Last month it was reported that the 161-year-old Royal Melbourne Philharmonic (RMP) choir and orchestra has lost its annual grant from the Melbourne City Council and may also lose State Government support for its tenancy of centrally-located rehearsal space.
Predictably, this news has been received with dismay by the local classical music community in that city. But it reflects a policy trend apparent across the western world.
The so-called “heritage” performing arts – organisations such as symphony orchestras and opera companies based in old, substantially European, repertoire – can no longer rely on a presumption of government support. But while public largesse is certainly harder to find, it seems money per se is not the problem. Rather, it is the declining ability of those organisations to make a convincing case for funding.
Two recently published sets of statistics suggest some reasons why.
One, by Ricky O’Bannon at the Baltimore Symphony Orchestra, analysed data from 21 major American orchestras.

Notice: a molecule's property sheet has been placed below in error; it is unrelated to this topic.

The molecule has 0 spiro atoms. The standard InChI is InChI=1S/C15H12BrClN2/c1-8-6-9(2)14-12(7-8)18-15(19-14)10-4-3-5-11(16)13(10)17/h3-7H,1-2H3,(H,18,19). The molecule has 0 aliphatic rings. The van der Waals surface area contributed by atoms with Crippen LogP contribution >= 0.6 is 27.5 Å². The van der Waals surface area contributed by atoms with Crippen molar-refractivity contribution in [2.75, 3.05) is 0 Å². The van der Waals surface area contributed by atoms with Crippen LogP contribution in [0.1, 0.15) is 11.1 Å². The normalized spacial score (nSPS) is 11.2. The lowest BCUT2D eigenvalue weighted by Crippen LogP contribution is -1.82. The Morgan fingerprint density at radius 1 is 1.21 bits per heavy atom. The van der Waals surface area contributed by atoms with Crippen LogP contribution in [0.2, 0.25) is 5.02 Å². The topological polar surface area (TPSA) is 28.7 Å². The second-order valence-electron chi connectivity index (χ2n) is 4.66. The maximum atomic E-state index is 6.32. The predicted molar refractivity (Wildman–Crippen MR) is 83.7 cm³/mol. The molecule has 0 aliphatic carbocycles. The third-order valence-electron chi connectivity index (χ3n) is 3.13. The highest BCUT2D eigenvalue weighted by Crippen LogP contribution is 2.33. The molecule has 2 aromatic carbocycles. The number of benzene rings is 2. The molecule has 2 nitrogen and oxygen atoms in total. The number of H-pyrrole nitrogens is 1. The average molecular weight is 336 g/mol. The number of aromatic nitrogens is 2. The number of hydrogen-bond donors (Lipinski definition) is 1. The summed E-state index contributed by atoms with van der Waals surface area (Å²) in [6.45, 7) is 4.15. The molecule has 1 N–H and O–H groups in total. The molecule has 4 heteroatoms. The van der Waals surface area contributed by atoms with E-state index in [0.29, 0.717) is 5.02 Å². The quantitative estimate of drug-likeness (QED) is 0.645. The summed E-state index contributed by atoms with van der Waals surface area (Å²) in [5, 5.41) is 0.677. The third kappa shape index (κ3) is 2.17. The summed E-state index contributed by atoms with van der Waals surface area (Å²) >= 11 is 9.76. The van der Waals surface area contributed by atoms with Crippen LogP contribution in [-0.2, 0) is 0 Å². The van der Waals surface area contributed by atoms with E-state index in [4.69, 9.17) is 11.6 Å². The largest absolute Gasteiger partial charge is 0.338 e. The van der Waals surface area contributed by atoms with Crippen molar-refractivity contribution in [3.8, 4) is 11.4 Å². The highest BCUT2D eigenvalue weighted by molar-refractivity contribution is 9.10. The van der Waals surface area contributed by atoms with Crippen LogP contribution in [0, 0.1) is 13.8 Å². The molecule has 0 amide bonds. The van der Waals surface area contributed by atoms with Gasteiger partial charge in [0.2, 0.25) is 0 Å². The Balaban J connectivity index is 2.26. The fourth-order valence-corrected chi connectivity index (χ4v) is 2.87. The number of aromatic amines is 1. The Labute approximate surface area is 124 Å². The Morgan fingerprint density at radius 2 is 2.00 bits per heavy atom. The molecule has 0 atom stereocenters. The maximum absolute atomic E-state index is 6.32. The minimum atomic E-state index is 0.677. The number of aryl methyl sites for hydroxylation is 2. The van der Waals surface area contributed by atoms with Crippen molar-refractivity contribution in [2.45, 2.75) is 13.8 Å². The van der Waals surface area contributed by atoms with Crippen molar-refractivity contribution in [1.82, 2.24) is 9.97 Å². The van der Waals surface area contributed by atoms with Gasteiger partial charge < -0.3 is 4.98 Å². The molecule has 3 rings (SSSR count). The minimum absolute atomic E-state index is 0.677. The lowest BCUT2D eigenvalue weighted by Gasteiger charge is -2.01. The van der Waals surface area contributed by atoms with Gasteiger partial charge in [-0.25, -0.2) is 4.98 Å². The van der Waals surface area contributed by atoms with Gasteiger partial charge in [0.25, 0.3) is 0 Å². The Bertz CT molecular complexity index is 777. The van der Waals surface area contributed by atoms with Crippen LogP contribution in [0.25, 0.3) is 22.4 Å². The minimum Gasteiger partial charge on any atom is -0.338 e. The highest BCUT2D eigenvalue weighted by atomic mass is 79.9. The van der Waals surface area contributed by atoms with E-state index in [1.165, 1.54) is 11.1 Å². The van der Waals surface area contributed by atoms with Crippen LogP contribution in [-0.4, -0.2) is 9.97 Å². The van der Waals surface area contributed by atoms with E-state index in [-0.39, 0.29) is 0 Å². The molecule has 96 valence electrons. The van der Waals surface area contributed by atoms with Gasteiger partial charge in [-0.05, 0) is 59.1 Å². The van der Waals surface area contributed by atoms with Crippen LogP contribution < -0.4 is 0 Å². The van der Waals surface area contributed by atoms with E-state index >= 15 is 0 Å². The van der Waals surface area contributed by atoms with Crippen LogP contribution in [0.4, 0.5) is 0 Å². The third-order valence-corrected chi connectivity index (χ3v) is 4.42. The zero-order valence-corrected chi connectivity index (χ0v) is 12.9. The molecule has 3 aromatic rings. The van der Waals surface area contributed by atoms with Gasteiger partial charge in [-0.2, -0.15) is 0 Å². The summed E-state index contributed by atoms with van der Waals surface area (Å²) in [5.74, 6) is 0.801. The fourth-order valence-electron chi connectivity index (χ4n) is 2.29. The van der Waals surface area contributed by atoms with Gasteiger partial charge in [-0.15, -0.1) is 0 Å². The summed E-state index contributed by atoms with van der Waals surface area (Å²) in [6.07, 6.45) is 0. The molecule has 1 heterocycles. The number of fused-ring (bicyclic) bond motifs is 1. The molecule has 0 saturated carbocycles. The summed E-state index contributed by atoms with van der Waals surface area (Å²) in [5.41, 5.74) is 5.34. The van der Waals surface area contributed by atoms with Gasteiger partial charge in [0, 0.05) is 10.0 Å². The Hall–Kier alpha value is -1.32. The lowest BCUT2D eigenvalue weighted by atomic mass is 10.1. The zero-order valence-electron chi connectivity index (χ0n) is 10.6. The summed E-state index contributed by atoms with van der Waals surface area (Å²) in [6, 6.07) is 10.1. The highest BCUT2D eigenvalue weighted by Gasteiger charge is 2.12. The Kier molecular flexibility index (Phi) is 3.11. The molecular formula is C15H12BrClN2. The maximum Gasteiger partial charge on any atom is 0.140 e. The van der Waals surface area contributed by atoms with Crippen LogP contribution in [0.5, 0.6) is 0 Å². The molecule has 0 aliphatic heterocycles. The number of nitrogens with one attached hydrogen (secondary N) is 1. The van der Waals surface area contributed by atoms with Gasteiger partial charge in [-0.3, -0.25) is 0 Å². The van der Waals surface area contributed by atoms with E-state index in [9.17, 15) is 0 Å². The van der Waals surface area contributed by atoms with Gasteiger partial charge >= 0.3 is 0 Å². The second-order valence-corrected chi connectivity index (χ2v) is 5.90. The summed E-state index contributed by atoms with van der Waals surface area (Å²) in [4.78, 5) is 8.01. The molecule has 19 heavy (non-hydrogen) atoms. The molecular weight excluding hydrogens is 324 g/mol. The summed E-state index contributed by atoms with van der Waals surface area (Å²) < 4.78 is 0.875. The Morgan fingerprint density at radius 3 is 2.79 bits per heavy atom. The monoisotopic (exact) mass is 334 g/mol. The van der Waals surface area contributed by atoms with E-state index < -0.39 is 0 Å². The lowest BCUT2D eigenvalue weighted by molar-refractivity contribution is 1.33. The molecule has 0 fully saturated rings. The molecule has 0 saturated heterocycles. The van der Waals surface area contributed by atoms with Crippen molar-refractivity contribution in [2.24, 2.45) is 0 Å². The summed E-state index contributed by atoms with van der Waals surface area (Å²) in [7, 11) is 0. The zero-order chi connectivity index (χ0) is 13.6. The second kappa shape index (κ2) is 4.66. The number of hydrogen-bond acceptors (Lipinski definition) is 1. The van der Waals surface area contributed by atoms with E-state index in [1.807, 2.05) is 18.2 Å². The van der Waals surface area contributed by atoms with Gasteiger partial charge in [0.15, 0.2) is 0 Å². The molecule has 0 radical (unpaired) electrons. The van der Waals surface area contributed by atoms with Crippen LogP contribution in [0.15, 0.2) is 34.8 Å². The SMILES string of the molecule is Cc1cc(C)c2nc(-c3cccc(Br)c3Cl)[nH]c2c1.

O'Bannon found, among other things, that:
- 9.5% of all pieces performed were written since the year 2000.
- The average date of composition of a piece performed during the year is 1886.
- Female composers account for only 1.8% of the works performed.
Another was the result of private research undertaken by the American composer Suby Raman and published on his blog as 10 Graphs To Explain The Metropolitan Opera. It showed, among other things, that:
- The median year of composition of an opera performance at the Met is around 1870.
- The percentage of works staged by American composers over the past hundred years falls into the bounds of a “rounding error” (i.e. it is very small!)
- There have been no operas performed at the Met that were composed by a woman since 1903.
I suspect such awkward facts come as no great surprise to most of us who work in classical music. The fact that they are indeed very awkward may help to explain, however, why there was also a rush by news outlets last week to run with the story — dubious at best – that perhaps Bach’s second wife, Anna Magdelena, composed some of his most beloved music (in particular, the Cello Suites).